SALMA, Syria (AP) — Pictures of Syrian President Bashar Assad hang on nearly every building in the town of Salma, which government troops captured last week in one of their most significant advances since Russia intervened militarily on their side.
The Syrian government offensive has given Assad a stronger hand going into peace talks with the opposition that are planned for next week in Switzerland.
The Russian military on Friday took Moscow-based reporters to see the town in Latakia province, which had been out of government control for more than three years. Most of the buildings bore visible signs of fighting, with holes in concrete walls gaping open and windows blown out.
Government forces were able to capture the city "thanks to the support of the friendly Russian aviation," Latakia Governor Ibrahim Khder al-Saalem said. "Our army will now press its offensive further."
Since Russia launched its bombing campaign on Sept. 30, its warplanes have flown nearly 6,000 missions in support of the Syrian government troops. The airstrikes were ostensibly to target Islamic State militants and other extremists, but they also have helped Assad push back rebels on several fronts and capture dozens of villages in the north and west.
While Salma had been under rebel control since 2012, the government had continued to hold most of the rest of Latakia province, the heartland of Assad's minority Alawite sect. Salma, a town of 10,000, sits on hills overlooking the Mediterranean coast, about 40 kilometers (25 miles) away.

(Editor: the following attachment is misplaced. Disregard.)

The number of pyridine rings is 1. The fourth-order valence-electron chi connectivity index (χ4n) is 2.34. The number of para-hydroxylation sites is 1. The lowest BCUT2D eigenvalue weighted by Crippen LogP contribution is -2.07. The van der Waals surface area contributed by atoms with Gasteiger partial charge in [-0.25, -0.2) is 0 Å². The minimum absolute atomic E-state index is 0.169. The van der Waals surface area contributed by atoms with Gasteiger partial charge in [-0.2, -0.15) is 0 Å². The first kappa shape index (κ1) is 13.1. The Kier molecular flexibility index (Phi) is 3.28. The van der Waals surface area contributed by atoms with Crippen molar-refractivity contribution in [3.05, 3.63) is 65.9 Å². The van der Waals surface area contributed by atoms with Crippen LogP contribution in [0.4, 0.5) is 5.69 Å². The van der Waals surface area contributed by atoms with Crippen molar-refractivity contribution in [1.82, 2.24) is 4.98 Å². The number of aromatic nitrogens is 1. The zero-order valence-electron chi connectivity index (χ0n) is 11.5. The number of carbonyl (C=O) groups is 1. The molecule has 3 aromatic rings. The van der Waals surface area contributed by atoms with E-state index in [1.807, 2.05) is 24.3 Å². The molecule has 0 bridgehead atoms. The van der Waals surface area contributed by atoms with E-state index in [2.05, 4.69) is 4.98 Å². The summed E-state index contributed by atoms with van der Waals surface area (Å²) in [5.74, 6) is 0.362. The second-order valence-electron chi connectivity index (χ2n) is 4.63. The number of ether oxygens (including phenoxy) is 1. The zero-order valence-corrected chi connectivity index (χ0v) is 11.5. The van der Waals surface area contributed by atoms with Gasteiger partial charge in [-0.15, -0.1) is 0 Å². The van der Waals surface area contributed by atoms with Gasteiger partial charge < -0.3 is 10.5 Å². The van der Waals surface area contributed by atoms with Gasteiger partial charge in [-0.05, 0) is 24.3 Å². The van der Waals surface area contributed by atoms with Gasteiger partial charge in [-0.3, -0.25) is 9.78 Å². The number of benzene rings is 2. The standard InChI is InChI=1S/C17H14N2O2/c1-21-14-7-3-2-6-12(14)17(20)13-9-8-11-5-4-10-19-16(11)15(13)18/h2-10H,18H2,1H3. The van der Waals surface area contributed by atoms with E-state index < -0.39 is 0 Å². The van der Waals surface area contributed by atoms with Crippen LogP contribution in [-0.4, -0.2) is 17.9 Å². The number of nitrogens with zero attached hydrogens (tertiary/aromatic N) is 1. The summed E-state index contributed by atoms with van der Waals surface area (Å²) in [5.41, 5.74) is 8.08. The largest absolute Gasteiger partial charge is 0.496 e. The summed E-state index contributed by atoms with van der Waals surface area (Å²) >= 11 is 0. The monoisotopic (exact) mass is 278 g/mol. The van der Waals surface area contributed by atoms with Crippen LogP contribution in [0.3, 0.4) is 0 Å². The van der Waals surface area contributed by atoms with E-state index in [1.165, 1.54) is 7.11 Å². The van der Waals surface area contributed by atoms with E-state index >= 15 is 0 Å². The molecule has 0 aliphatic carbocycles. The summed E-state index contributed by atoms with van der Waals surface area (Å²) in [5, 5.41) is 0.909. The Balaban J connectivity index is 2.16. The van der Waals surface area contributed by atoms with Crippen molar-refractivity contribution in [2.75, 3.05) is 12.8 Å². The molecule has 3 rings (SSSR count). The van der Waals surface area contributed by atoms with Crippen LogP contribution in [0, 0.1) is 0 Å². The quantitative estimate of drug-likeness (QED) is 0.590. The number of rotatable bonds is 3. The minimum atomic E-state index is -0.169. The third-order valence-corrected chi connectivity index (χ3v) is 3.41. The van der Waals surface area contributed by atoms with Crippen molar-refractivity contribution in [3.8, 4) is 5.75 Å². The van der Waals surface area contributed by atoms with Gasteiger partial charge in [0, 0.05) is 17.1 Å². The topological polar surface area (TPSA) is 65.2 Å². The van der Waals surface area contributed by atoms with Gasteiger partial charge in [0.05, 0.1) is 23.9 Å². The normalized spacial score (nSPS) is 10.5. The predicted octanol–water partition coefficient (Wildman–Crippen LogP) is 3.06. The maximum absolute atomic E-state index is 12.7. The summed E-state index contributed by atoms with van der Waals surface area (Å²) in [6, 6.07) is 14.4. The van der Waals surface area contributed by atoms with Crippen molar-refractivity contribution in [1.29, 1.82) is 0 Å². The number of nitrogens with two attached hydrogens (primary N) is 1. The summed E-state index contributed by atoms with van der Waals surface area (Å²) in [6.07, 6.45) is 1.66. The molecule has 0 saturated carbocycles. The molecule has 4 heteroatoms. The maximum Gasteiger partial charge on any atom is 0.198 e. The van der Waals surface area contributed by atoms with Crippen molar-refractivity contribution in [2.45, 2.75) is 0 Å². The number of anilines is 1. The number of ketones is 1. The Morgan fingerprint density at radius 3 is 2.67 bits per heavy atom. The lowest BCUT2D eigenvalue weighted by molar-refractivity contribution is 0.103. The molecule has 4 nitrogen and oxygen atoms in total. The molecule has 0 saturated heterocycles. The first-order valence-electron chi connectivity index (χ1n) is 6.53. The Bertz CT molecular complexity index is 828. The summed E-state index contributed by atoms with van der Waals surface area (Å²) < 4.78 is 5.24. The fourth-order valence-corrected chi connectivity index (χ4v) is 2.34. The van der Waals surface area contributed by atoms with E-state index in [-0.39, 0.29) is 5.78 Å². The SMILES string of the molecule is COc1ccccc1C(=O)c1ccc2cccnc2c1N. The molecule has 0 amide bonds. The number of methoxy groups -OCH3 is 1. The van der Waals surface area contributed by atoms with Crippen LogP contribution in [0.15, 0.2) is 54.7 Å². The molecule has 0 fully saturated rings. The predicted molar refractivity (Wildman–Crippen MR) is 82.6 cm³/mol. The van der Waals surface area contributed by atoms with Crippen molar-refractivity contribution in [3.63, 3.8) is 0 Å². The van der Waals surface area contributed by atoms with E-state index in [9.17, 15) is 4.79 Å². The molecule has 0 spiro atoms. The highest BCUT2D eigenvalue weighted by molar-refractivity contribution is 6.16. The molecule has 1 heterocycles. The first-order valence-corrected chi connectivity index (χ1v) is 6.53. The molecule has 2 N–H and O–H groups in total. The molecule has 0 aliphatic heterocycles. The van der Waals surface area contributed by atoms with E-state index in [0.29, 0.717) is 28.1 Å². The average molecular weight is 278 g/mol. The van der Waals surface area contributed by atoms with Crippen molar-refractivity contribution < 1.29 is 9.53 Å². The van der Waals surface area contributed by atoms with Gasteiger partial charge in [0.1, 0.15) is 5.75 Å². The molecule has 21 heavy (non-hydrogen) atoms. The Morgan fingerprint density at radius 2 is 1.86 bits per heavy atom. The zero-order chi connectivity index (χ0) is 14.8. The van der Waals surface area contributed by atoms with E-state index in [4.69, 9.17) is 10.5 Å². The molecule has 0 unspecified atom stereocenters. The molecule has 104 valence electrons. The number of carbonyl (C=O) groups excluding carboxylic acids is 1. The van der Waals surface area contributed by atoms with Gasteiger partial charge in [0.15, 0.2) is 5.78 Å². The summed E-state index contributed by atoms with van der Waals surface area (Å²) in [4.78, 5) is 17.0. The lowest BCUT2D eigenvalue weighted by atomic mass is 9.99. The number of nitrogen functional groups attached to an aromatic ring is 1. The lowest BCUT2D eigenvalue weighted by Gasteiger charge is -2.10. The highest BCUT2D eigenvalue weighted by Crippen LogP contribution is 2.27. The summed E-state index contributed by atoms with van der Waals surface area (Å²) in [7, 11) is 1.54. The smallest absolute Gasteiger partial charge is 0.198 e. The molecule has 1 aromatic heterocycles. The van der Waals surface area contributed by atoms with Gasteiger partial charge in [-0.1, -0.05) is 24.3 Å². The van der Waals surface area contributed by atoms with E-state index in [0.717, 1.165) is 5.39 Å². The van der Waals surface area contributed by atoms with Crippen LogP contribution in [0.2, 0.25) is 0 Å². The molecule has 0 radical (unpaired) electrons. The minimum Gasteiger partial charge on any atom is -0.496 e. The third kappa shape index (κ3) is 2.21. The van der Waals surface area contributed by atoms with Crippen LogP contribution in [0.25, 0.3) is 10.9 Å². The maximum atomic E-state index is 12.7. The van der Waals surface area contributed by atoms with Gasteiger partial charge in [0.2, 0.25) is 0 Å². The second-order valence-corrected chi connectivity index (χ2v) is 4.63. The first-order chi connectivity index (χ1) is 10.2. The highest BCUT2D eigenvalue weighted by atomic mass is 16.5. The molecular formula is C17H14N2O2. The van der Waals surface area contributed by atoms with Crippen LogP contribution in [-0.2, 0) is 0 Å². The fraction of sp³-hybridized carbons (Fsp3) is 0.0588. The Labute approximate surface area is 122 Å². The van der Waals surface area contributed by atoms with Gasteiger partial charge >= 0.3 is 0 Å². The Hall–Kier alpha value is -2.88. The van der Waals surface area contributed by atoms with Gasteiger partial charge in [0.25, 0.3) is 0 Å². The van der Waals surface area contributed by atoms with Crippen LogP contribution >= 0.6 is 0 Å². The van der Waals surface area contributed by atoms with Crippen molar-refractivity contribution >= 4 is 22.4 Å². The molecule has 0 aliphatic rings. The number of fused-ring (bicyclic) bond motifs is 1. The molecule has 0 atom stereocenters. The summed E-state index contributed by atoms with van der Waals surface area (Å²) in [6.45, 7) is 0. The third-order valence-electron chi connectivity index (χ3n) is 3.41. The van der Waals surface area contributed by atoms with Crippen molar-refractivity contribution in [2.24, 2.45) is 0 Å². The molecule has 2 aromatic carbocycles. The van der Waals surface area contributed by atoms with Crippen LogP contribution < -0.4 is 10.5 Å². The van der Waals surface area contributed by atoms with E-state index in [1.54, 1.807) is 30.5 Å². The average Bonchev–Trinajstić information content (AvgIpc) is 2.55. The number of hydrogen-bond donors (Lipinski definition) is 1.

The governor said the militants who had held Salma burned 200 hectares (500 acres) of apple orchards and 300 hectares (750 acres) of forest around the city before retreating toward Turkey. The border with Turkey, a key supporter of rebels in the area, is only 12 kilometers (seven miles) away.
On Friday, Syrian troops captured more areas from insurgents in Latakia province, including Kaluksi mountain and several other villages, according to the state-run SANA news agency.
The Britain-based Syrian Observatory for Human Rights reported heavy clashes in the mountains of Latakia province, saying that the Syrian army and pro-government forces were advancing in the area.
The hills around Salma were littered with blown-up tanks and other vehicles. Russian Defense Ministry spokesman Maj. Gen. Igor Konashenkov said Russian planes had helped destroy military vehicles and bunkers placed in strategic positions, helping prepare the way for the Syrian army to capture the city. He said the area had many ammunition depots, holding massive caches of explosives, which also were targeted by Russian warplanes.
Syria's five-year civil war has killed a quarter of a million people, displaced half the country and enabled the radical Islamic State group to seize a third of Syria's territory.
The talks planned for next week in Geneva are meant to start a political process to end the conflict, which started in 2011 as a largely peaceful uprising against Assad's rule but escalated into an all-out war after a harsh state crackdown. The plan calls for cease-fires in parallel to the talks, a new constitution and elections in a year and a half.
Before the fighting began, Salma was a popular spot in the summer with people seeking a respite from the heat. On Friday, life was returning to the city, with doctors standing outside the local clinic and police officers gathering at their station, which was adorned with a multitude of Assad portraits.